Three Signs of a Miserable Job: Anonymity

I recently read Patrick Lencioni’s book “Three Signs of a Miserable Job”. A brilliant overview of how leaders in an organization can foster an environment where people love what they do for a living. In Patrick’s model, there are three key areas that contribute to overall job satisfaction: Anonymity, Irrelevance and Immeasurement.

In this post, I will discuss Anonymity, its importance and what leaders can do to make their people feel cared about at work.

According to Lencioni, “People cannot be fulfilled in their work if they are not known. All human beings need to be understood and appreciated for their unique qualities by someone in a position of authority. People who see themselves as invisible, generic or anonymous cannot love their jobs, no matter what they are doing.”

As a leader, I have seen the value of really knowing my people cause great results. The simple act of acknowledging that they have a life outside the confines of the office creates a relationship between leader and employee that transcends the latest project or office politics. My team wants to perform better because they feel a bond to me as their leader that is substantial and personal. Think about it: do you perform better when you want to do something for someone or when you have to do something for someone? It’s a no-brainer. When I ask my team to do the impossible in a very short time frame (which is too often), they do so willingly, and it fills me with pride to see them step up.

So, how do you really get to know your people and remove the barrier of anonymity in your workplace? It’s easy. All you have to do is care. You need to treat your team as talented contributors as opposed to simply resources for getting things done. When you ask about their weekend, have a genuine interest in their response. If they have children, understand that their kids are more important to them than anything that happens in the office. If they are just starting off in life, be willing to sit down with them and walk through the steps of buying a house, refinancing a mortgage or setting up their 401(k).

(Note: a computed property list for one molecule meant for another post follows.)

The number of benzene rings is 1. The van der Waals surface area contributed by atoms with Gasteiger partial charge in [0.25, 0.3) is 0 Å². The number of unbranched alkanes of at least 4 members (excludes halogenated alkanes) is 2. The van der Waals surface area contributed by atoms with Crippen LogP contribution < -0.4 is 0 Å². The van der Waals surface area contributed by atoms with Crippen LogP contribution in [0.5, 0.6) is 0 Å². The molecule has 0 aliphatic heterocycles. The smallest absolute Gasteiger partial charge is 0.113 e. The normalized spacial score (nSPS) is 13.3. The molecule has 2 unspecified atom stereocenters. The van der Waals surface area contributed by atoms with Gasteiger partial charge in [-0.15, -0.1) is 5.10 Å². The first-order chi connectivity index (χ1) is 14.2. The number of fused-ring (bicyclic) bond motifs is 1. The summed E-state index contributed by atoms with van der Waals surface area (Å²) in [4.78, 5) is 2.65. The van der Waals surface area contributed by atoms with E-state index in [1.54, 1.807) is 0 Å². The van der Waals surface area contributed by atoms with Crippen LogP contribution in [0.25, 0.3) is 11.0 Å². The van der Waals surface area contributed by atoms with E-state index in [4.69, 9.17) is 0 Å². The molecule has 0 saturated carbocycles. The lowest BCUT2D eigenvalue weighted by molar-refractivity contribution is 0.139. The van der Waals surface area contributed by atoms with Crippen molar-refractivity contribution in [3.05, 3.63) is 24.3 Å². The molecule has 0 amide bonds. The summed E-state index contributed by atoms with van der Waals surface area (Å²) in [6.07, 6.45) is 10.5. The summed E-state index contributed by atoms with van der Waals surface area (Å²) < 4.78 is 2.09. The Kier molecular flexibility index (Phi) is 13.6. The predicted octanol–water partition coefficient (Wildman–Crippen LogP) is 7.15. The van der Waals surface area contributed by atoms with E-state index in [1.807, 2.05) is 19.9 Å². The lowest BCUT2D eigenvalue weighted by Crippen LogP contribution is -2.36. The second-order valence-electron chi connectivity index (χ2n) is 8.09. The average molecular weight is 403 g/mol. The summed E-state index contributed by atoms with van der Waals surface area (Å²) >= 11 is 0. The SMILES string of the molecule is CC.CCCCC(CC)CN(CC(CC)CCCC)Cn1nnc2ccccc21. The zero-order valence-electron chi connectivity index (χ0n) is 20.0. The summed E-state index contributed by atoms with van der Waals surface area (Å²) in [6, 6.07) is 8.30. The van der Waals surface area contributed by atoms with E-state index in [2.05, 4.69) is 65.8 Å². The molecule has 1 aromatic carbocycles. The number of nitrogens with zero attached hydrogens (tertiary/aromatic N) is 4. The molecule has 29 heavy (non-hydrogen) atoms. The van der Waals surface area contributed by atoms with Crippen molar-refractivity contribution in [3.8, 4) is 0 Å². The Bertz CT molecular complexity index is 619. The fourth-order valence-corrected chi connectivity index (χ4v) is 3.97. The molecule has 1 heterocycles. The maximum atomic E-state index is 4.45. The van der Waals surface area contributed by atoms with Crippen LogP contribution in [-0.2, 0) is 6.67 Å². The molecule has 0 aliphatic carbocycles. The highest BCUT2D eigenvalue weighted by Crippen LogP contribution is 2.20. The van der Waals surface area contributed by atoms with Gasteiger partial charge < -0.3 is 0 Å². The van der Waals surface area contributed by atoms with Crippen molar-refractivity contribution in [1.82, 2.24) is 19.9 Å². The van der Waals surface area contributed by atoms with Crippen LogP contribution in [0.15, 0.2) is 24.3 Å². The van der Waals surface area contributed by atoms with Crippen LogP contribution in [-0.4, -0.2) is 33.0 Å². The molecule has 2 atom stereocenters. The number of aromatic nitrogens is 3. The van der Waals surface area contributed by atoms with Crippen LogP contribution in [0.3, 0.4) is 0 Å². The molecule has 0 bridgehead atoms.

Simple actions like this humanize the workplace and create an environment where everyone feels better about spending their time together striving for a common goal. You can’t fake this stuff. You can’t go through the motions and not genuinely care about your people. This can’t be a means to an end. It has to be real, heartfelt and tangible. If you have to fake it, your team will see through your actions and create a distrust of you, your sincerity and your integrity.

To close, a former boss of mine said something that is relevant to the dismantling of anonymity in the workplace: “Treat your people like volunteers, and they will move mountains for you. Treat them like employees, and you’ll never know what they are able to accomplish.”

If you have any thoughts or comments on ways to remove anonymity on your team, let us know by leaving comments. Through the sharing of information and ideas, we all benefit.

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One Response to “Three Signs of a Miserable Job: Anonymity”

  1. Three Signs of a Miserable Job: Irrelevance « HinuBlog Says:

    […] Signs of a Miserable Job: Irrelevance In an earlier post, I introduced the concept of Anonymity as it relates to job misery. This time around, I would like […]

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